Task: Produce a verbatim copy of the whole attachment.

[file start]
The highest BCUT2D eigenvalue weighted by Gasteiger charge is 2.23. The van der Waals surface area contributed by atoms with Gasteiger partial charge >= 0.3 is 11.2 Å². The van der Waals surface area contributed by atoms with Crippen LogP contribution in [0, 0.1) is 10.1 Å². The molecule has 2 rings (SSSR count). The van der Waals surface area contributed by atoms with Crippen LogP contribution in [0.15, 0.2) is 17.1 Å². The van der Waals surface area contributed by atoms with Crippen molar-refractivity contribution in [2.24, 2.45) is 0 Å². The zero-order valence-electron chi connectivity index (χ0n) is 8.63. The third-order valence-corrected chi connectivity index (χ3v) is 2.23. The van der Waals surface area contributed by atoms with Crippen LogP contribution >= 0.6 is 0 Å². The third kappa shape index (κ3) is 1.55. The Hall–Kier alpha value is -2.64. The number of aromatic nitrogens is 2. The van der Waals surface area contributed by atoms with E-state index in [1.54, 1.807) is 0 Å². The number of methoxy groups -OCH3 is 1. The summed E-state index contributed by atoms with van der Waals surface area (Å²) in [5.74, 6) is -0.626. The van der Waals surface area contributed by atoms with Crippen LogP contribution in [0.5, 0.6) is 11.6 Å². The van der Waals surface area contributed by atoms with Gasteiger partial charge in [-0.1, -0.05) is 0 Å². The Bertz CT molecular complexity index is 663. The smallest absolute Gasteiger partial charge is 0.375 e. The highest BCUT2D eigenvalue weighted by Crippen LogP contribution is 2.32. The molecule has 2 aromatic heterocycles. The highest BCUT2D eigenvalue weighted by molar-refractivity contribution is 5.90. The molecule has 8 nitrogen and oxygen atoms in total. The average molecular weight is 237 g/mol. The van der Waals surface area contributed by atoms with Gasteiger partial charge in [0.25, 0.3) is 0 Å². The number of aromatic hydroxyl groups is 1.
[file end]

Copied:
The highest BCUT2D eigenvalue weighted by Gasteiger charge is 2.23. The van der Waals surface area contributed by atoms with Gasteiger partial charge >= 0.3 is 11.2 Å². The van der Waals surface area contributed by atoms with Crippen LogP contribution in [0, 0.1) is 10.1 Å². The molecule has 2 rings (SSSR count). The van der Waals surface area contributed by atoms with Crippen LogP contribution in [0.15, 0.2) is 17.1 Å². The van der Waals surface area contributed by atoms with Crippen molar-refractivity contribution in [2.24, 2.45) is 0 Å². The zero-order valence-electron chi connectivity index (χ0n) is 8.63. The third-order valence-corrected chi connectivity index (χ3v) is 2.23. The van der Waals surface area contributed by atoms with Crippen LogP contribution >= 0.6 is 0 Å². The third kappa shape index (κ3) is 1.55. The Hall–Kier alpha value is -2.64. The number of aromatic nitrogens is 2. The van der Waals surface area contributed by atoms with E-state index in [1.54, 1.807) is 0 Å². The number of methoxy groups -OCH3 is 1. The summed E-state index contributed by atoms with van der Waals surface area (Å²) in [5.74, 6) is -0.626. The van der Waals surface area contributed by atoms with Crippen LogP contribution in [0.5, 0.6) is 11.6 Å². The van der Waals surface area contributed by atoms with Gasteiger partial charge in [-0.1, -0.05) is 0 Å². The Bertz CT molecular complexity index is 663. The smallest absolute Gasteiger partial charge is 0.375 e. The highest BCUT2D eigenvalue weighted by Crippen LogP contribution is 2.32. The molecule has 2 aromatic heterocycles. The highest BCUT2D eigenvalue weighted by molar-refractivity contribution is 5.90. The molecule has 8 nitrogen and oxygen atoms in total. The average molecular weight is 237 g/mol. The van der Waals surface area contributed by atoms with Gasteiger partial charge in [0.25, 0.3) is 0 Å². The number of aromatic hydroxyl groups is 1.